Left ventricular noncompaction cardiomyopathy (LVNC) is a relatively new subtype being recognized in children. Known as noncompaction cardiomyopathy, isolated ventricular noncompaction cardiomyopathy, and spongiform cardiomyopathy, it is a rare form of cardiomyopathy.

With LVNC, the heart muscle appears to have a spongy or noncompacted appearance. Because the heart has failed to transform from spongy muscle fibers to compacted solid muscle during fetal development, deep grooves (trabecular recesses or trabeculations) appear in the heart muscle wall of the main pumping chamber (left ventricle). Noncompaction can present with normal heart function or with heart dysfunction where the heart muscle does not squeeze normally and there is poor contraction and/or poor filling of the heart.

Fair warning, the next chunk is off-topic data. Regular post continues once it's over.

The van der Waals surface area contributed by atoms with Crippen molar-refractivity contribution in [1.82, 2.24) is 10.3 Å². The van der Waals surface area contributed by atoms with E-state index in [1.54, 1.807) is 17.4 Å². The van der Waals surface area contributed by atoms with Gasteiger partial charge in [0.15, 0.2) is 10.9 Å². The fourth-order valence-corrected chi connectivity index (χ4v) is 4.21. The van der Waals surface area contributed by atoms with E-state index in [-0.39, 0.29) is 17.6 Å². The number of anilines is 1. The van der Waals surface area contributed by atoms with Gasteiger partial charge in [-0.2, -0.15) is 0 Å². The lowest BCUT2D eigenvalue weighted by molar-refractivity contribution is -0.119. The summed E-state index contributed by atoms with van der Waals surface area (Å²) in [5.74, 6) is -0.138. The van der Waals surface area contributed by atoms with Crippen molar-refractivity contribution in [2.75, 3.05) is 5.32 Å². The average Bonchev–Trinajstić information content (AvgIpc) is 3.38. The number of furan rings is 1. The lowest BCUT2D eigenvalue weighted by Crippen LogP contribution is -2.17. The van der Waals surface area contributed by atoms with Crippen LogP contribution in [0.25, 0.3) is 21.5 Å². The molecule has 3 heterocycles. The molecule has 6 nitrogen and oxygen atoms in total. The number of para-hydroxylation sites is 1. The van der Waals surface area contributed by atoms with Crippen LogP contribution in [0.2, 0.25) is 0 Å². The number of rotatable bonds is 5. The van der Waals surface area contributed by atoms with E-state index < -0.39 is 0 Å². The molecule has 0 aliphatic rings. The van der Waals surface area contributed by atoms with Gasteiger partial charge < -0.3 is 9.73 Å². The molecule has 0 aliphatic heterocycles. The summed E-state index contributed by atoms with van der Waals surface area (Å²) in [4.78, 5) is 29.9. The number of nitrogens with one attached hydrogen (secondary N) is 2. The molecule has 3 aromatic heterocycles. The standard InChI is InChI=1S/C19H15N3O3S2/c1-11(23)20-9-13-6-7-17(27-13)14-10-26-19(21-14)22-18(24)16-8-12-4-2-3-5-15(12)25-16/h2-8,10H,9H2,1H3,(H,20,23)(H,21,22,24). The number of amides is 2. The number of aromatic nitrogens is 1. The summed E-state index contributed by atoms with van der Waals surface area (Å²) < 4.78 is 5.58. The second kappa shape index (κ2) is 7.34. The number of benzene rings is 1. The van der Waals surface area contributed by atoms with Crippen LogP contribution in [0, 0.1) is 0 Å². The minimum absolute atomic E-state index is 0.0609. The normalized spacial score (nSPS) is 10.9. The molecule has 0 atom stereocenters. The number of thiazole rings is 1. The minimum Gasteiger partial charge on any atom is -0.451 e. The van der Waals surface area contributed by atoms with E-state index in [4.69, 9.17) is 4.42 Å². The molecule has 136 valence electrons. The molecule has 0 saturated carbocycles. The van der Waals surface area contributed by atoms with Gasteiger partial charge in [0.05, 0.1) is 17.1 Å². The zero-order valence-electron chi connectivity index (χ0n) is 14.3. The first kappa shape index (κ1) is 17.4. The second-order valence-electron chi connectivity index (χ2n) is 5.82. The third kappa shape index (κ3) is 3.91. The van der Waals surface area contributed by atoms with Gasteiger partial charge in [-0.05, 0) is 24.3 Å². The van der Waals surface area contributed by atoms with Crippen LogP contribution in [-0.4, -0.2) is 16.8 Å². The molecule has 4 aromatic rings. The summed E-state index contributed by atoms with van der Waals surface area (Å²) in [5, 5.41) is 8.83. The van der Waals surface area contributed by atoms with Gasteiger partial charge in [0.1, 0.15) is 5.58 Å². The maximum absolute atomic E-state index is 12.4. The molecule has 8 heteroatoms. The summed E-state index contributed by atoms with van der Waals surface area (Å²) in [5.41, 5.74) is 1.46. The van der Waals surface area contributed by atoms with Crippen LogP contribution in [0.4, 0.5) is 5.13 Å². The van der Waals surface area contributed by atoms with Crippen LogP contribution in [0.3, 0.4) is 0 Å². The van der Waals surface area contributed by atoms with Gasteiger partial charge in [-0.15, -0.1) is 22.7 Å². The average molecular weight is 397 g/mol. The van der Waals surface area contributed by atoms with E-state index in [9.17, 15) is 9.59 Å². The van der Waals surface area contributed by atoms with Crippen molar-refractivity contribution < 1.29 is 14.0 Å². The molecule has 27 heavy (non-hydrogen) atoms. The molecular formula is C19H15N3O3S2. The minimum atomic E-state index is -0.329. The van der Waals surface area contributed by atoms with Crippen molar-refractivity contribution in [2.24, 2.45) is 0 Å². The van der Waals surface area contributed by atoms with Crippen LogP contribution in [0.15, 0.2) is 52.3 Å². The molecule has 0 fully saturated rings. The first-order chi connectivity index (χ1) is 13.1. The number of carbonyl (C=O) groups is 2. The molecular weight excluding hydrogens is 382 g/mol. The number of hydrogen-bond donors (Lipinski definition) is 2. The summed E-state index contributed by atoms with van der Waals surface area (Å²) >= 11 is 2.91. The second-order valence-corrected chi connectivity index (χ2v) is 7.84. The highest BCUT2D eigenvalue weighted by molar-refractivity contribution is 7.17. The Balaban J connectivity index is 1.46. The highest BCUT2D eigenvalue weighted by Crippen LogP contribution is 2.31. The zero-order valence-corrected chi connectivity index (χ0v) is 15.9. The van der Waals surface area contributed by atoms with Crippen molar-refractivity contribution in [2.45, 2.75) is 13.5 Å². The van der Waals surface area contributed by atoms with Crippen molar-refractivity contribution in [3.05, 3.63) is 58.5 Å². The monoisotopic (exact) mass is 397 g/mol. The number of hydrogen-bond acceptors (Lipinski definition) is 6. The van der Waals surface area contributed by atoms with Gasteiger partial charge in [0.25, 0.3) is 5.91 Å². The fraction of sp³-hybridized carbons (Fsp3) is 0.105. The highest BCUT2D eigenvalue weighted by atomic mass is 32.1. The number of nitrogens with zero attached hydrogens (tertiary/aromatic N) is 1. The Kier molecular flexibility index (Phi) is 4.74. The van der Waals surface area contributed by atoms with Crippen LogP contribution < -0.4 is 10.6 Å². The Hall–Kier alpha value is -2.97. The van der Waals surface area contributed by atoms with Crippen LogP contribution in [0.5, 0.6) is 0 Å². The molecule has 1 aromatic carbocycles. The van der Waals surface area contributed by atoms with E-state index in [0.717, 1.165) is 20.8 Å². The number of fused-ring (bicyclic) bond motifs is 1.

When LVNC occurs with normal left ventricular thickness, size and function, it is called isolated LVNC. LVNC can occur in combination with abnormalities in heart squeeze (dilated form of LVNC) or in heart relaxation (hypertrophic or restrictive form of LVNC). Noncompaction may also involve the right lower chamber of the heart (right ventricle). The course of the disease and outcomes will depend on the LVNC subtype and prescribed treatment.

It is unknown what causes the disruption in heart development to cause noncompaction. LVNC has been classified as genetic in origin and several genes linked to other forms of cardiomyopathy are thought to be associated with this condition.